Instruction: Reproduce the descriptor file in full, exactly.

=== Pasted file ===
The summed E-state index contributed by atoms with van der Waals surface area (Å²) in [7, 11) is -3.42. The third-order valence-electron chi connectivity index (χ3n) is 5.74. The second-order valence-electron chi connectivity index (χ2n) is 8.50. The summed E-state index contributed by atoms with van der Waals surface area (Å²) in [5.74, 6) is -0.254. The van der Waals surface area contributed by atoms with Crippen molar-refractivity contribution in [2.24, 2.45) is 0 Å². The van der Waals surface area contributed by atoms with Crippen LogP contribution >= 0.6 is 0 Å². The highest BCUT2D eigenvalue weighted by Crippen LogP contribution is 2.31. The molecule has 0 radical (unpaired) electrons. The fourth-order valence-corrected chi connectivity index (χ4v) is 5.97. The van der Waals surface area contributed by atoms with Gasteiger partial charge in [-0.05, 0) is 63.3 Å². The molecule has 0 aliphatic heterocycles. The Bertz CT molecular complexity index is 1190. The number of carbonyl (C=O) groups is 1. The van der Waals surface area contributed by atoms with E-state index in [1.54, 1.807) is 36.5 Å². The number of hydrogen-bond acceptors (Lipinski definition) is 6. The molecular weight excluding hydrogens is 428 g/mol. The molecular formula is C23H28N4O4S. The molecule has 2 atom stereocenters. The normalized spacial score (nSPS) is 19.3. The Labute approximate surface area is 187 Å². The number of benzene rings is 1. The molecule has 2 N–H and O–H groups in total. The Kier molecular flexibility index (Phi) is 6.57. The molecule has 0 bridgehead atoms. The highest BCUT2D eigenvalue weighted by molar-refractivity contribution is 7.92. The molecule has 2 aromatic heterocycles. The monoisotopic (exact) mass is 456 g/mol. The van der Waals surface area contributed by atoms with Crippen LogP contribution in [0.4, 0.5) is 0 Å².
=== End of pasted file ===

The summed E-state index contributed by atoms with van der Waals surface area (Å²) in [7, 11) is -3.42. The third-order valence-electron chi connectivity index (χ3n) is 5.74. The second-order valence-electron chi connectivity index (χ2n) is 8.50. The summed E-state index contributed by atoms with van der Waals surface area (Å²) in [5.74, 6) is -0.254. The van der Waals surface area contributed by atoms with Crippen molar-refractivity contribution in [2.24, 2.45) is 0 Å². The van der Waals surface area contributed by atoms with Crippen LogP contribution >= 0.6 is 0 Å². The highest BCUT2D eigenvalue weighted by Crippen LogP contribution is 2.31. The molecule has 0 radical (unpaired) electrons. The fourth-order valence-corrected chi connectivity index (χ4v) is 5.97. The van der Waals surface area contributed by atoms with Gasteiger partial charge in [-0.05, 0) is 63.3 Å². The molecule has 0 aliphatic heterocycles. The Bertz CT molecular complexity index is 1190. The number of carbonyl (C=O) groups is 1. The van der Waals surface area contributed by atoms with E-state index in [1.54, 1.807) is 36.5 Å². The number of hydrogen-bond acceptors (Lipinski definition) is 6. The molecular weight excluding hydrogens is 428 g/mol. The molecular formula is C23H28N4O4S. The molecule has 2 atom stereocenters. The normalized spacial score (nSPS) is 19.3. The Labute approximate surface area is 187 Å². The number of benzene rings is 1. The molecule has 2 N–H and O–H groups in total. The Kier molecular flexibility index (Phi) is 6.57. The molecule has 0 bridgehead atoms. The highest BCUT2D eigenvalue weighted by molar-refractivity contribution is 7.92. The molecule has 2 aromatic heterocycles. The monoisotopic (exact) mass is 456 g/mol. The van der Waals surface area contributed by atoms with Crippen LogP contribution in [0.4, 0.5) is 0 Å².